The Sandbach Bakers and Kenya’s first Dairy
One of the first white settlers to be given land in Nairobi was Frederick Baker. He was granted 1,600 acres in Muthaiga by John Ainsworth, the Sub-Commissioner, on condition that he supplied Nairobi with dairy products. Who was Baker and why had he come to East Africa? He was not a young man, having been born in in Bunbury, Cheshire, in December 1849 to Thomas Baker, a draper and grocer, and Eliza Sandbach, and he arrived in Nairobi in 1901 with his second (or, possibly, third) wife Marie Vera, usually known as Queenie. This lady may have been born in 1856, the daughter of George Salmon, a master butcher in Stoke on Trent, but that person is supposed to have died in 1897 and before that was known as Mary Maria. The wife who accompanied Frederick to East Africa in 1901 was Maria Vera and claimed she was twenty years younger than her husband, whereas if she had been born in 1856 she would have been only six years younger. It is possible that she was indeed Maria Salmon and added Vera to her name, and lied about her age to her new husband. Frederick’s first wife Alice Oliver had died in September 1887 and he had married Mary Maria Salmon in 1888. He had been a cotton cloth agent in Stretford, Lancashire (some said he went bankrupt). He took to East Africa with him his wife and his son Guy, a former shipping clerk (born in Holmes Chapel, Cheshire, to his first wife Alice Oliver in October 1882).
Marie was the driving force in the dairy enterprise, which she ran with modern equipment, and she won many prizes in local shows. Her butter, known as ‘siagi ya queenie,’ was much preferred to that imported from India in tins. She became the main supplier of dairy products throughout the Protectorate. According to court records, she also appears to have been a regular litigant – presumably she was suing those who had not paid their bills. Sir Frederick Jackson, in his Early Days in East Africa, described Queenie as ‘a lady who merited the highest respect and admiration for her undoubted pluck and determination to succeed in her venture.’ On the other hand McGregor Ross described her as ‘the dreadfullest shrew you ever dreamed of’ (Rhodes House, McGregor Ross Papers). In 1903 Queenie found she could not manage 1600 acres and leased 500 of them to other settlers, including James Archibald Morrison, a retired captain of the Grenadier Guards. Her husband joined the Nairobi Section (Mounted) of the Volunteer Reserve in1904.
Queenie sold all her property, known as ‘Homestead Farm’, to Archie Morrison in 1912 for £20 an acre, possibly because her older husband (he was then 71 years of age) was not well, and the pair retired to England, leaving behind her husband’s son Guy. J.C. Coverdale carried out the title survey for Morrison and discovered that the land covered 754 acres. Morrison transformed the dairy establishment to a residential estate with small plots, devised by the firm of architects Henderson and Ward. He also built Muthaiga Club on the site. Muthaiga became a township, but in 1928 it was absorbed into Nairobi Municipality. The name ‘Muthaiga’ refers to the tree whose bark is used by the Kikuyu people for medicine. Gertrude’s Garden Children’s Hospital was later built on the site of the Sandbach Bakers’ house.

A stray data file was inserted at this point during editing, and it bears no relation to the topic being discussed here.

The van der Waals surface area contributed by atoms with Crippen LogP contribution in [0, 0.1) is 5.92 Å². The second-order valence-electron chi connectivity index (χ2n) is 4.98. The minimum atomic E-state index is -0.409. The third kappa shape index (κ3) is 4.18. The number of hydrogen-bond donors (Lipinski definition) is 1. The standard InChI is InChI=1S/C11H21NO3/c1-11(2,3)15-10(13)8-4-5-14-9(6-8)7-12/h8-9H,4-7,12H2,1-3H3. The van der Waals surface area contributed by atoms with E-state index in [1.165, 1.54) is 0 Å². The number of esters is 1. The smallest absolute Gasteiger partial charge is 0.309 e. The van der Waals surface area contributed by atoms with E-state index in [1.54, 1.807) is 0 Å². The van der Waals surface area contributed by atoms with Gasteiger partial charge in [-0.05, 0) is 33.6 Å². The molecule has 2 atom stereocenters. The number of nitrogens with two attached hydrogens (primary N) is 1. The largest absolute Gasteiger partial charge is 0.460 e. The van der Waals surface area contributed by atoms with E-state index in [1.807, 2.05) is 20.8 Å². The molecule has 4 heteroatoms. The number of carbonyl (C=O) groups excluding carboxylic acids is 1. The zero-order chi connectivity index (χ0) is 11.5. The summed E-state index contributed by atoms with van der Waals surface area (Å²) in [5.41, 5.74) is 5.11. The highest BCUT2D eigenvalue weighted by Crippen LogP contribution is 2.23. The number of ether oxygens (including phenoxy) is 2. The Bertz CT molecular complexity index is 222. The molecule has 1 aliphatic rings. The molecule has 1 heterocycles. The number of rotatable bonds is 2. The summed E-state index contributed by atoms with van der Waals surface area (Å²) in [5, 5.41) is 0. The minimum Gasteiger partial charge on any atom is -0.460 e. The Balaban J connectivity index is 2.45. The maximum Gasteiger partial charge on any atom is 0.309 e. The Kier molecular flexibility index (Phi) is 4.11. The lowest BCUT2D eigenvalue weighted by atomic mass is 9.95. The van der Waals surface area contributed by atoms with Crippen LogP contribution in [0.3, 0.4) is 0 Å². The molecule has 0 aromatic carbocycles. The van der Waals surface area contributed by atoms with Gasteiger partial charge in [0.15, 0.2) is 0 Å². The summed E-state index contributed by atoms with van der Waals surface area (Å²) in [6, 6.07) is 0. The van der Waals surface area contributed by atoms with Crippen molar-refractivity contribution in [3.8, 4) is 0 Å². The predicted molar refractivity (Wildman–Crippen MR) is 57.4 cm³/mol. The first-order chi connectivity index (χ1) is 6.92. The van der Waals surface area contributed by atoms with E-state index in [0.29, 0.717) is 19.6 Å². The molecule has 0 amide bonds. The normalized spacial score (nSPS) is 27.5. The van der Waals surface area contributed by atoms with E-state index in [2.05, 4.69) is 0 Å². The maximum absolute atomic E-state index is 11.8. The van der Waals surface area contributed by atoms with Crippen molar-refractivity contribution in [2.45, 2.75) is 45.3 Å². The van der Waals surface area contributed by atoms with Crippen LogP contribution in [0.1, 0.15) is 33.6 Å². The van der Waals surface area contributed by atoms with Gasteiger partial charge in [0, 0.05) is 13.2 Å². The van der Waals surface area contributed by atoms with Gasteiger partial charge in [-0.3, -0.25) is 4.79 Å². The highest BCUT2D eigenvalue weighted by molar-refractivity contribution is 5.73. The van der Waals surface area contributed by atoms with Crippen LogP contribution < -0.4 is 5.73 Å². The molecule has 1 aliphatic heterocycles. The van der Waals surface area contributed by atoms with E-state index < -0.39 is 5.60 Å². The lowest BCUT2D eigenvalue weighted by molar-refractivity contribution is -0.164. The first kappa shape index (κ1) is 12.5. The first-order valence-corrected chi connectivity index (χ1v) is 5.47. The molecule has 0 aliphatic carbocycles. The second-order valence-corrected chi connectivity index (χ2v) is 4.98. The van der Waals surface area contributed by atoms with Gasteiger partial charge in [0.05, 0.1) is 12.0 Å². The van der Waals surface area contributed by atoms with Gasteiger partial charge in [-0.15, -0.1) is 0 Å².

The Sandbach Bakers left Mombasa on the Windhoek in August 1912 and arrived in England on the 28th of that month. In England they were interviewed by a reporter from The African World (31 October 1913). Frederick told him that before he went to East Africa he had been a member of the Manchester Chamber of Commerce, of the Royal Exchange, the National Liberal Club and the Manchester Reform Club. He said they planned to grow cotton when they went to East Africa, but were dissuaded from this. The reporter described the appearance of Queenie as ‘more fitted for the polite occupations of the drawing room than wrenching into commercial order and success the untamed forces of the jungle and the plains.’ But a few minutes’ conversation led to him say, ’One might as well doubt the traditions of Boadicea or of Joan of Arc as pretend to mistake the qualifications of Mrs Sandbach Baker as a colonial pioneer.’ As for Frederick, he was described as ‘happy in the assurances of the correctness of his conclusions.’ Apparently he had sent the first samples of Ugandan cotton to England in 1902 and claimed that with Lord Emmott he was the means of launching the cotton-growing industry in Uganda.
The reporter interviewed the couple in the Westminster Palace Hotel and said they were planning to leave England to embark on an important project. There is no record that they returned to Kenya. It is possible that they went to India because it was in India that their son Guy married Nora Meade King, on 13 December 1921. Guy remained in Kenya, having been appointed assistant conservator of forests in 1902, in charge of forests in Kikuyu and near Nairobi. He was later involved in the sawmills business and later still farmed at Marmanet Falls, Thomson’s Falls (Nyahururu). He was responsible for starting the Nyeri golf course, with Reggie McClure, in 1910. Both his wife, who died on 4 June 1930, and he are buried in Forest Road cemetery, Nairobi. Guy’s date of death was 27 July 1956. It is not known when or where the dairy pioneers, Frederick and Maria, died, but they do not feature in Kenya records after 1912.